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Never Fear, the Dentist Is Here

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WebMD Feature

Dec. 20, 2000 -- When it came time to take two of her three children to the dentist, Donna Redman, a bank recruiter from New York, would have her hands full.

 

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But that was when her young sons, Kyle, 5, and Kellman, 7, were petrified of the dentist. "They were scared of the needles and the whole idea of a stranger going into their mouth and doing work," she tells WebMD.

 

Now she drives to a pediatric dentist in a different town, who is skilled at dealing with anxious kids. "He makes them feel at ease and lets them know that they have nothing to be scared of. He is very gentle and makes my sons feel comfortable by telling them what he is about to do and that as long as they cooperate, it's not going to hurt," Redman says.

 

Her kids are far from alone. In fact, for a variety of reasons -- from fear of the unknown to fear of drills or past trauma -- many children dread a visit to the dentist.

 

That's why researchers from Scotland set out to determine what makes a child panic when faced with, in the kids' opinion, the evil incarnation of the tooth fairy. The study findings appear in a recent issue of the journal Behaviour Research and Therapy.

 

In the study of 60 children aged 7-10 or 11-14, a little more than half were found to be anxious, and just under half were deemed nonanxious.

 

Those children who were anxious about visiting the dentist were more likely to have experienced traumatic and painful dental visits in the past, such as having a tooth pulled at a younger age, than their less fearful counterparts.

 

In addition, a sensitive dentist also appeared to be a factor, the study shows. Although most children -- anxious or not -- rated their past dentists as fairly sensitive, the serene kids were more likely to describe their dentists as having empathy.

 

Redman points out that she's not afraid of the dentist. However, in the study, anxious kids were also more likely to have anxious mothers, reports researcher Ellen Townend of the department of psychology at the University of Glasgow.

 

Barry Jacobsen, DMD, is the Redman family dentist. "We always start with behavior management [but] if child is not manageable, we use sedation," he says. In fact, he sedates Kyle and Kellman at times to make the procedures go more quickly and smoothly.

 

According to the study, many dentists are still wary of using anesthesia with young children, but certain pain management techniques can be safe -- and useful.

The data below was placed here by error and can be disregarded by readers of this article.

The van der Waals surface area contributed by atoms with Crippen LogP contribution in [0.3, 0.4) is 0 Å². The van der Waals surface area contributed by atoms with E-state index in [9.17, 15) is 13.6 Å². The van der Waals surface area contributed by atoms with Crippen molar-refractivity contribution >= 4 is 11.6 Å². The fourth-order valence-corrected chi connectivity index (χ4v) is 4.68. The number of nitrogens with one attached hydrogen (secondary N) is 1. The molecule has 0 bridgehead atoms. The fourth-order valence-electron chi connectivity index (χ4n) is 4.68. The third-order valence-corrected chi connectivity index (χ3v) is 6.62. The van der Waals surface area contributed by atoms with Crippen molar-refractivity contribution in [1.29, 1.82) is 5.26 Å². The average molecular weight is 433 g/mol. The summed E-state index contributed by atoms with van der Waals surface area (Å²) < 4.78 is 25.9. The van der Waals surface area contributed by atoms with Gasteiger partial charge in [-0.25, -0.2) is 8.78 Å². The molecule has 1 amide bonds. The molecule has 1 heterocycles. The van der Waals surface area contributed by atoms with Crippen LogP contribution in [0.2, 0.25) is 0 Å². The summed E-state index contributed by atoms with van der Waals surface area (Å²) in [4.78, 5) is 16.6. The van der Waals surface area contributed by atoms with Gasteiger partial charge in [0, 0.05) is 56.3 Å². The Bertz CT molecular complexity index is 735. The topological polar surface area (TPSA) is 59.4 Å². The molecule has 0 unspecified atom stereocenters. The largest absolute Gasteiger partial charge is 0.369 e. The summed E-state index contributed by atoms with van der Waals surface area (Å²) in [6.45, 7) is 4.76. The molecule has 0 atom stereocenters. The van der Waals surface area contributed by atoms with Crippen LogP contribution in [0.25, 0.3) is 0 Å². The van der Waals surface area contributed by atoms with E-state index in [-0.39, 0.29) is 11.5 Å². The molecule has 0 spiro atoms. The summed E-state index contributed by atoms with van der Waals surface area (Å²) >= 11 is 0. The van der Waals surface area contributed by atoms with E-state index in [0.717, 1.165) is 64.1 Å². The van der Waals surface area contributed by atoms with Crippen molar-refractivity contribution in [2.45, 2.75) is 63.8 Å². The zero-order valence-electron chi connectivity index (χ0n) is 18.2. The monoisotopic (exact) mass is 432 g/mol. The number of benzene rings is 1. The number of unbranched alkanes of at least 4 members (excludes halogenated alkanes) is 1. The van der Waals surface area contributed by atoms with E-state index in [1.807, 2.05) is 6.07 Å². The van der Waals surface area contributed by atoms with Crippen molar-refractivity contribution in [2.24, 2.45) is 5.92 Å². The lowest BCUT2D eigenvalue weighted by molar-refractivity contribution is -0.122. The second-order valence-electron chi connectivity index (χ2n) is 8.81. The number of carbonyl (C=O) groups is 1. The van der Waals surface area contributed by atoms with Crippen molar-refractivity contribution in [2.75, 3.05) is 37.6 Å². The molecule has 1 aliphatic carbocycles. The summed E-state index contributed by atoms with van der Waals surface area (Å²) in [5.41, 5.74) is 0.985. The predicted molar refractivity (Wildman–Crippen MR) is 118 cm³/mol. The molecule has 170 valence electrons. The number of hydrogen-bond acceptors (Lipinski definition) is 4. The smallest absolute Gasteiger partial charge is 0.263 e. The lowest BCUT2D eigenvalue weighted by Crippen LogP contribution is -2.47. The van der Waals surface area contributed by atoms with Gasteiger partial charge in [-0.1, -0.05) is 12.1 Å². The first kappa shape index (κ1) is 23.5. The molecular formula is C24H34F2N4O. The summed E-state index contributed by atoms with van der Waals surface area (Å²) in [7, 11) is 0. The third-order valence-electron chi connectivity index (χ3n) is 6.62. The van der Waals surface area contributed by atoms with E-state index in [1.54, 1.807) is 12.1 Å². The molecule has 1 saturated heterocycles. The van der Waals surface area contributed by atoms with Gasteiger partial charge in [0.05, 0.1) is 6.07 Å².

"A child's biggest anxiety is usually fear of the unknown," says Jay Levy, DDS, a dentist in New York, who sees a fair share of young patients.

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Only 18.5% of Americans never floss. You are missing out on a simple way to make a big difference in the health of your mouth. Regardless of how well you brush, plaque still forms between your teeth and along your gums. Floss removes food trapped between the teeth and removes the film of bacteria that forms there before it turns to plaque, which can cause inflamed gums (gingivitis), cavities, and tooth loss. Try flossing just one tooth to get started.

You are one of 31% of Americans who don't floss daily. You are missing out on a simple way to make a big difference in the health of your mouth. Regardless of how well you brush, plaque still forms between your teeth and along your gums. Toothbrush bristles alone cannot clean effectively between these tight spaces. Flossing removes up to 80% of the film that hardens to plaque, which can cause inflamed gums (gingivitis), cavities, and tooth loss. Aim for 3 more days!

You are one of 31% of Americans who don't floss daily, but you're well on your way to making a positive impact on your teeth and gums. Regardless of how well you brush, plaque still forms between your teeth and along your gums. Toothbrush bristles alone cannot clean effectively between these tight spaces. Flossing removes up to 80% of the film that hardens to plaque, which can cause inflamed gums (gingivitis), cavities, and tooth loss. Aim for all 7 days!

Only 50.5% of Americans floss daily, and good for you that you are one of them! Regardless of how well you brush, plaque still forms between your teeth and along your gums. Toothbrush bristles alone cannot clean effectively between these tight spaces. Flossing removes up to 80% of the film that hardens to plaque, which can cause inflamed gums (gingivitis), cavities, and tooth loss. Congratulations on your good oral health habit!

SOURCES:

American Dental Association, Healthy People 2010

This tool is intended only for adults 18 and older.

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